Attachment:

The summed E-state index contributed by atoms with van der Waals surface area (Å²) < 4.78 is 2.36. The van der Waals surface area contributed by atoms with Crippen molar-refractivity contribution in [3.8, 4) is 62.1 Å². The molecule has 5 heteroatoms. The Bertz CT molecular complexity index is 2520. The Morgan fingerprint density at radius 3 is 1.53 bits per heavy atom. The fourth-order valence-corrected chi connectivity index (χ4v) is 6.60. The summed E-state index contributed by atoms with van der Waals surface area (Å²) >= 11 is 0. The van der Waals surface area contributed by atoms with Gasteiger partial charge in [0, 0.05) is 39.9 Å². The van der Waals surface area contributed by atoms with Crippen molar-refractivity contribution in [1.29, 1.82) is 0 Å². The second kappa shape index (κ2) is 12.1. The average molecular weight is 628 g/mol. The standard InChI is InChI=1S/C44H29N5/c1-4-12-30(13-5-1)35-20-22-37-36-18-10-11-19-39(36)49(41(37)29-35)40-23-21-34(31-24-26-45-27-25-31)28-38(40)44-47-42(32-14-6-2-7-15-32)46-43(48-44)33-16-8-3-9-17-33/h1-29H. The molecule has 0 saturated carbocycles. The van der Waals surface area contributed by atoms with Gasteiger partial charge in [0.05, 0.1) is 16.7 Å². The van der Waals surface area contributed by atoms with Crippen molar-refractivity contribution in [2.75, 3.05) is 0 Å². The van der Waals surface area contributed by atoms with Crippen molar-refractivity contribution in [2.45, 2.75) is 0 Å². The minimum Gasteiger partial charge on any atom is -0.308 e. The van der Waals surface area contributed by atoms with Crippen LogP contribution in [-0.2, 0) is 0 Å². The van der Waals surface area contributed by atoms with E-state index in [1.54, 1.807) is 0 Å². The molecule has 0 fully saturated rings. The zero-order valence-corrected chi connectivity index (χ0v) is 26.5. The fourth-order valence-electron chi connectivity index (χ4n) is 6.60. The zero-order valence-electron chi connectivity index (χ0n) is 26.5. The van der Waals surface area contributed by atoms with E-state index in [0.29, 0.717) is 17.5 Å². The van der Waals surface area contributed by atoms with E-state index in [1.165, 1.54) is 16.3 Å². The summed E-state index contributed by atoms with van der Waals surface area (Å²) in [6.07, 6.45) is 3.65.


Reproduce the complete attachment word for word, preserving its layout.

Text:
The summed E-state index contributed by atoms with van der Waals surface area (Å²) < 4.78 is 2.36. The van der Waals surface area contributed by atoms with Crippen molar-refractivity contribution in [3.8, 4) is 62.1 Å². The molecule has 5 heteroatoms. The Bertz CT molecular complexity index is 2520. The Morgan fingerprint density at radius 3 is 1.53 bits per heavy atom. The fourth-order valence-corrected chi connectivity index (χ4v) is 6.60. The summed E-state index contributed by atoms with van der Waals surface area (Å²) >= 11 is 0. The van der Waals surface area contributed by atoms with Gasteiger partial charge in [0, 0.05) is 39.9 Å². The van der Waals surface area contributed by atoms with Crippen molar-refractivity contribution in [1.29, 1.82) is 0 Å². The second kappa shape index (κ2) is 12.1. The average molecular weight is 628 g/mol. The standard InChI is InChI=1S/C44H29N5/c1-4-12-30(13-5-1)35-20-22-37-36-18-10-11-19-39(36)49(41(37)29-35)40-23-21-34(31-24-26-45-27-25-31)28-38(40)44-47-42(32-14-6-2-7-15-32)46-43(48-44)33-16-8-3-9-17-33/h1-29H. The molecule has 0 saturated carbocycles. The van der Waals surface area contributed by atoms with Gasteiger partial charge in [0.05, 0.1) is 16.7 Å². The van der Waals surface area contributed by atoms with Crippen molar-refractivity contribution in [2.75, 3.05) is 0 Å². The van der Waals surface area contributed by atoms with Crippen molar-refractivity contribution in [2.45, 2.75) is 0 Å². The minimum Gasteiger partial charge on any atom is -0.308 e. The van der Waals surface area contributed by atoms with Crippen LogP contribution in [-0.2, 0) is 0 Å². The van der Waals surface area contributed by atoms with E-state index in [1.54, 1.807) is 0 Å². The molecule has 0 fully saturated rings. The zero-order valence-corrected chi connectivity index (χ0v) is 26.5. The fourth-order valence-electron chi connectivity index (χ4n) is 6.60. The zero-order valence-electron chi connectivity index (χ0n) is 26.5. The van der Waals surface area contributed by atoms with E-state index in [0.29, 0.717) is 17.5 Å². The van der Waals surface area contributed by atoms with E-state index in [1.165, 1.54) is 16.3 Å². The summed E-state index contributed by atoms with van der Waals surface area (Å²) in [6.07, 6.45) is 3.65.